I make every anchor link different. That way any filters are unlikely to be tripped. Safer longer term.
Well, not sure it is 'exactly' what you want but look at this:
Actually little under 9% would be around in the middle between 8.5% and 8.9% from previous investigation.
>>I make every anchor link different. That way any filters are unlikely to be tripped.<<
You could trip the filter that says that on average some anchor text will be identical. If every anchor text is different it looks like you've gone Black Hat. ;)
|Do you take into account that a lot of sites probably disregard your anchor text request and just link to your site URL / site name? |
Yes... I look at the anchor text that other links on the linking site have gotten and make a guess about what kind of anchor text I might get.
"I make every anchor link different. That way any filters are unlikely to be tripped."
I have doubts on a filter here. I've been following one in my industry, although it's mainly a consumer resources site,yet the anchor text is the same four word phrase over and over again. The site ranks a steady #4 in google and rarely moves. Steady at #3 in Yahoo and MSN--been there for a few years.
A test site with now over 4,400 backlinks from sites that obviously see it as a good resource.
as far as I can see, every single one has used the 2 word title as the anchor.
Still on first page of G, Yahoo etc.
I personally don't pay attention to it. Penalizing for a site having the same anchor text too frequently seems a bit archaic to me. Jim's Widget Shop will likely have that over and over as his anchor text - even from completely natural links. If you think about it, there are a lot more intelligent ways "link campaigns" could be identified by the engines.
I agree, I dont think there is a filter, too many sites seem to prove otherwise :)
If you own wigets.com, and sites link to widgets.com cause its a good site, there is a good chance the site will rank well for "widgets", why would google ban this site ranking well?
Generally speaking I go after ~8 big phrases (inc singular and plurals) and many (~5-10) add a word type derivations thereof. My widget is ambiguous and the two names are interchanged and searched roughly equally - additionally sometimes it is searched for as "complete type widget" and other times "subset of widget" hence the variation
I tend to regularly use on of the 8 bigger phrases and mix an match derivations (or ocassionally lack thereof) and sometimes add pricing details - This creates for a huge amount of variation while roughly targeting each of our two word phrases and (largly incedentally) landing important three word ones.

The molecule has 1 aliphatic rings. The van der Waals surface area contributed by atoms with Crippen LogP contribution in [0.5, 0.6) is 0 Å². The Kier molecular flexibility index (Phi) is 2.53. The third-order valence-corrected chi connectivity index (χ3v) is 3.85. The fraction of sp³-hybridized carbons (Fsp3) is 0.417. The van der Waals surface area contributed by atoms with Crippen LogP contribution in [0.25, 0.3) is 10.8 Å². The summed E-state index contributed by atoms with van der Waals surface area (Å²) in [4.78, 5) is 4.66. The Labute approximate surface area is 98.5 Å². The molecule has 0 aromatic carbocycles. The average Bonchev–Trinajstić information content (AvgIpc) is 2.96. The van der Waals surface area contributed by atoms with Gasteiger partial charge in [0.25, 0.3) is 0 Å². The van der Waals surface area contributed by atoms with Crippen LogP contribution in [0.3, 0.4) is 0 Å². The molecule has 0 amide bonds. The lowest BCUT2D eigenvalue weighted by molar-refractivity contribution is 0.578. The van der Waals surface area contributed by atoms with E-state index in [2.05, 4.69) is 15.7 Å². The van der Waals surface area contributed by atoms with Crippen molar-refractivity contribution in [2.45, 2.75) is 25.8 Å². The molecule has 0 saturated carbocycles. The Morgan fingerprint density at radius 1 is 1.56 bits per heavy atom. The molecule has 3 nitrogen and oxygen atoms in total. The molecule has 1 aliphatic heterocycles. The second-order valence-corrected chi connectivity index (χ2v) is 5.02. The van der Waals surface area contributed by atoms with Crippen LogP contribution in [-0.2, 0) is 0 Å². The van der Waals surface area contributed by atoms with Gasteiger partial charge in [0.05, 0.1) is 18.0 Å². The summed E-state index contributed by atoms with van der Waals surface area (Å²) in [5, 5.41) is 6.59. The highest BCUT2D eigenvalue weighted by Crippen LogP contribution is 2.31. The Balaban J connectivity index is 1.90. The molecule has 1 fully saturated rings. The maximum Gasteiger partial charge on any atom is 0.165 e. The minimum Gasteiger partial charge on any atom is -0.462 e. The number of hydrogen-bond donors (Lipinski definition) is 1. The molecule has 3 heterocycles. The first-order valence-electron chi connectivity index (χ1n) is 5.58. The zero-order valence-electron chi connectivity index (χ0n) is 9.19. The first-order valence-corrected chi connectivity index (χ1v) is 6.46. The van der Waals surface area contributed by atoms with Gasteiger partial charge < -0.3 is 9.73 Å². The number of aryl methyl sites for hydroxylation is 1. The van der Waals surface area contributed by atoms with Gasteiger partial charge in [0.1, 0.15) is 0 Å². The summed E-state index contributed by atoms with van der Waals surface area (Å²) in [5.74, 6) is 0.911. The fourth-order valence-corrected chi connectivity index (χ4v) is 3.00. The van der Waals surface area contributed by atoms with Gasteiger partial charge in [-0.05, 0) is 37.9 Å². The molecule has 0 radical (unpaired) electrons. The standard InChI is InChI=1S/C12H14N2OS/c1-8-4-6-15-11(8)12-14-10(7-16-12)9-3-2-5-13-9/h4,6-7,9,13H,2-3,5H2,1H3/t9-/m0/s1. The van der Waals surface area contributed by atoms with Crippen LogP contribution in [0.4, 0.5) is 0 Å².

It works for us in the sense that we are placed relativly well across the board which is very unique in our market.
>>> I tend to regularly use on of the 8 bigger phrases and mix an match derivations (or ocassionally lack thereof) and sometimes add pricing details - This creates for a huge amount of variation while roughly targeting each of our two word phrases and (largly incedentally) landing important three word ones.
Very nice post, Nalin. I practice quite similar to yours and the results are more or less fantastic.
Instead of worrying about the identical anchor texts penalties, I think it would be more fruitful in long term if you concentrate more on longer keyword phrases, similar to message #10.
The issue here is not one of penalties for using identical anchor text, it is an issue of establishing a broader semantic footprint in the topological landscape. This is not applicable to all sites, but for those sites that have many synonyms of their keywords it is better to use them all in variation in anchor text in ratio to how popular they are. In doing this it would also be wise to have some of these links point to deeper pages on the site specifically tuned to these other various keywords.
Agree with Neuron,
It makes sense, it's better for targetting deeper more focused pages and it develops a certain topology for which your site *seems* to belong to.
Also, this should help you avoid any anchor text filter perceived or otherwise.
Also agreeing with neuron and nuevojefe. See this short thread, which relates to this one, on Semantic Linking...
And, a further comment about the possible exact anchor text penalty...
Such a penalty was widely reported, but what was not reported was the nature of the sites and the source of their inbound links.
Imagine that you send out link requests and get inbounds on, say, ten of them. What's the likelihood that the anchor text on these ten links is going to be identical? Not very high, I would guess.
So, sites that had hundreds of identical inbounds might have had a measure of control over the anchor text that those of us who hunt for links might not have had. Such control suggests that other relationships among the sites might also have been noticeable... like linking patterns and server IPs, eg... and those relationships might have hurt rankings more than similarities in anchor text. But maybe anchor text is what was reported at the time. Only guessing, but this has got to be true in a large number of the cases....
My content site get lots of backlinks that i haven't asked for. Many from .gov .edu. They don't care about SEO. They just link to may homepage as "Red Widgets". No obvious penalty, the homepage has recently gone to PR6.